whipped rain up and up

through the chill firmament. I press

the black cat down

beside me where he purrs in a great

black mass. Those opaque

balls fall hard on the cars

of the just and unjust alike. The bright

red shells


were sprinkled through the carpet

of tall grass and adorned

with swastikas and racial slurs –

die niggurkind, die

falsetto whiteboy. Die

unholy baritone trinity. The bad


crank glew yellow

and dove down to the devil’s

palace of sulfur and ice-blue

regret. There is no girl

with dirty-blonde dreads

in this one to lighten the load,

no brunette to shoot

a load into anymore. There never

were. Here never is.


And good crystal meth looks like

Japanese hard rock

candy, like the shards

of copper sulfate at Hackberry Lake.

It’s as blue as your baby’s eyes,

but not blue at all. What’s typed

on your head whiteboy? What’s


stapled to your heart, niggerchile’?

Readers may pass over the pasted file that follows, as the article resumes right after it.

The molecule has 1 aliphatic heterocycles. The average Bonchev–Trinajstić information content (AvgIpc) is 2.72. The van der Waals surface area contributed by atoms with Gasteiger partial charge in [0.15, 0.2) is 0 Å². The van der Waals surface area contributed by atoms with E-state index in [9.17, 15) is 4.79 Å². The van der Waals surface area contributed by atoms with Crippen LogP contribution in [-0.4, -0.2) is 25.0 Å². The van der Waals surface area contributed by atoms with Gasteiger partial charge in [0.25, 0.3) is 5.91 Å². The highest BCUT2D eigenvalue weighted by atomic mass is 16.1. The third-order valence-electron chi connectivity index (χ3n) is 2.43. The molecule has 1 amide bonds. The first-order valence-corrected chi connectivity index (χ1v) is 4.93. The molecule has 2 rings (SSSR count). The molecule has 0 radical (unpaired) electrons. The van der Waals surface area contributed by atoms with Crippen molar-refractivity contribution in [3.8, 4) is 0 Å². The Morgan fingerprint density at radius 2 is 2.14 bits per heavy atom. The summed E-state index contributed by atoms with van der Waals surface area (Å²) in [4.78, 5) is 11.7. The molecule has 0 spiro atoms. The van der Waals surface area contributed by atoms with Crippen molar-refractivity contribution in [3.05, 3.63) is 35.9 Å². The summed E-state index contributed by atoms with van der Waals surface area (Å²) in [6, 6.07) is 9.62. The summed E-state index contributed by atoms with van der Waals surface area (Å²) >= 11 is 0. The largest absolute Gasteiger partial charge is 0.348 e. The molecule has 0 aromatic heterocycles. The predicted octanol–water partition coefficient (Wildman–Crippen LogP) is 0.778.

What was in your mind,

you filthy cliché?

I could guess, but it’s too lonely

and too blue and too cold

in this fucking rubber room

to think, let alone

worship your left-alone slapstick





Snake as Nigger


Tonight, this very night.

A near-black water

moccasin, with chain-link

marks on his wet back

emerges from the weight of spring

water. He holds a nickel

that shines like a fallen

chunk of moon between his fangs

and the crus

clitoris of his tongue.


In the light of this faltered

day the moon sees this coin

and wants it back. The snake

winds like kite string

through the wet, high

afghan of grass. The moon

can only glower down on the snake,

can only whisper lightly

for its fallen desire.


What is the coin? Out here

there are no books to read,

no discarded condom shells.

The only screams

are from feather-picked night

hawks, stressed at the water’s

furious parting from carp jumping.

We invent these hawks,

just like we invent the coin

and the moon’s undoing

when we summon the words

to fail at its description.


We fancy ourselves masters

of those that would punish us

with poisons. We tinker

with phosphorus compounds

we place in glass pipes. We don’t know


enough to leave well enough alone.

We tread on reservation land,

and hand out tickets to come

see the snake. Come, make a wish:

throw a coin into the lake, and see


what will come of it,

wet, black and angry.